This 1974 release by King Crimson presents a nice mixture of studio tracks and live tracks. With respect to the live tracks, We'll Let You Know was a purely improvisational piece taken from a concert held in Glasgow Scotland, while The Mincer (another improvised jam) was recorded in Zurich, Switzerland and overdubbed in the studio. Three tracks including Trio; Fracture; and Starless and Bible Black were recorded at the Concertgebouw in Amsterdam, as was the introduction to The Night Watch (the remainder was recorded in the studio). For those of you that are curious, the complete Amsterdam Concertgebouw concert was released by the band as The Night Watch, which is a fantastic sounding 2-CD document of this powerful lineup live.
The lineup on this album is considered to be the finest Crimson lineup assembled and I do not disagree. The players at this point included David Cross (violin, viola, mellotron); Robert Fripp (electric guitar; mellotron; and devices); John Wetton (electric bass guitar; lead vocals); and the incredible Bill Bruford (drums and percussion). The performances on the live tracks are out of this world and amply demonstrate the power of this group as an improvisational unit of considerable power and imagination. Robert Fripp turns in some excellent performances throughout (his complex, cross-picking technique really shines on the closing track) and seems to favor a heavily distorted tone played at bone-crushing volumes - he is however, capable of some delicate playing as well. John Wetton seems to favor taking the same approach on the bass guitar and his thunderous bass lines rumble throughout - like Fripp, John is also capable of some fairly delicate playing. I was also happy to hear David Cross and his delicate violin/viola parts emerge from the chaos - unfortunately, his playing really took a back seat on the follow-up album Red (1974).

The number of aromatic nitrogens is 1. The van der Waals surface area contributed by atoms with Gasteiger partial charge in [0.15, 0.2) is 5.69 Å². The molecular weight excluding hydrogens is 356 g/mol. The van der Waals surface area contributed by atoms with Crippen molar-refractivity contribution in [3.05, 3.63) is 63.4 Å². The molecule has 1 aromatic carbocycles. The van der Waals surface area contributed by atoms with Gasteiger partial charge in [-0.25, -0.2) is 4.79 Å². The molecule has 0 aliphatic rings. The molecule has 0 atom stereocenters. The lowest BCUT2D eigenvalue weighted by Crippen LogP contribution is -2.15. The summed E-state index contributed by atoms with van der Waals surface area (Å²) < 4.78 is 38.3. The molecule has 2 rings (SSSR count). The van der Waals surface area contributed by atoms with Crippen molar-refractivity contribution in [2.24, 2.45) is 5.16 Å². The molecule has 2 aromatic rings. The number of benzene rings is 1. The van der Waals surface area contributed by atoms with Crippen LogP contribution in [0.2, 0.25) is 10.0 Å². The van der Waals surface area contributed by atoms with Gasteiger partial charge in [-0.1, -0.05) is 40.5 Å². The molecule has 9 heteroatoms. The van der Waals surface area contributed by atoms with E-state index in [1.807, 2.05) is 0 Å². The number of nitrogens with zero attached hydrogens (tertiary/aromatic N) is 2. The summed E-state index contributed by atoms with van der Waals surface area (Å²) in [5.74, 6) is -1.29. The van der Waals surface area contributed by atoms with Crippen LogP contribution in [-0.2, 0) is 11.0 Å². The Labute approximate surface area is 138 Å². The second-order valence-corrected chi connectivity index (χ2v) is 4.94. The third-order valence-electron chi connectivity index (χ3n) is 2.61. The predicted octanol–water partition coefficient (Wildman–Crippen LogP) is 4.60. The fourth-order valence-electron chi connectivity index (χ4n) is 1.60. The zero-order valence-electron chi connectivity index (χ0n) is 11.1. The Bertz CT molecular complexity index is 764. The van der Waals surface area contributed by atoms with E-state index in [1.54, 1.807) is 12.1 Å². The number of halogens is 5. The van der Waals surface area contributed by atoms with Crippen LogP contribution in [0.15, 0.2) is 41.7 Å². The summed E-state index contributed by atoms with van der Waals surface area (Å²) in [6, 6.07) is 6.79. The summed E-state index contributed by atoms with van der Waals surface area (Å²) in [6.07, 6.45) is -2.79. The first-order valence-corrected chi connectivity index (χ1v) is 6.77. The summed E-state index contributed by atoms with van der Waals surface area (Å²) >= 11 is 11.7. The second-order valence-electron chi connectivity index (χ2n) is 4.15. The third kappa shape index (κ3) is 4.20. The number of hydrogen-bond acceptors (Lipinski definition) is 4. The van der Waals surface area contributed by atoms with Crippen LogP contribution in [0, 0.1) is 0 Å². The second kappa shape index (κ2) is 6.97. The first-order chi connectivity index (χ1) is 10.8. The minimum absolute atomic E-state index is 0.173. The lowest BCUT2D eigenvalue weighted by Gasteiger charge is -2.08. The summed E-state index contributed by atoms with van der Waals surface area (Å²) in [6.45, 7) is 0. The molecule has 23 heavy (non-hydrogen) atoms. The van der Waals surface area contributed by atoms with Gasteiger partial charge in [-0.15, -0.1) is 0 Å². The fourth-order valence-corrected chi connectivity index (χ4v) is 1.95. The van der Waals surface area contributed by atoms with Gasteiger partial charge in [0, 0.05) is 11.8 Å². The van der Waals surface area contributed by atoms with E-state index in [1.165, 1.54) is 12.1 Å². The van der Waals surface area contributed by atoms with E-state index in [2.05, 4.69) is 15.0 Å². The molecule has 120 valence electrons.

The eight tracks on the album range in length from 3'46 to 11'14" and include a few studio tracks (The Great Deceiver and Lament) and the aforementioned live tracks. Although some of the live tracks generate enough raw explosive power to blow the earth up ten times over, Trio is a very tranquil piece that just features violin, bass guitar, mellotron, and flute. Apparently, Bill Buford felt that Trio was perfect as it was and decided not to add drums during the live performance - in fact, the band appreciated this gesture and gave him a co-credit. The Night Watch is another quiet and mellotron saturated piece that breaks things up nicely. Although the studio tracks are nice and present a wide range in dynamics, it is the crushing volume and avant-garde tendencies of the improvised tracks that really hold my attention.
All in all, this is a good album released during a very creative period for King Crimson along with Lark's Tongues in Aspic (1973) and Red. Although I can't say that I like this album as much as the other two from this period, this is still high quality progressive rock and is recommended along with In the Court of the Crimson King (1969); Lizard (1970); Lark's Tongues in Aspic; and Red.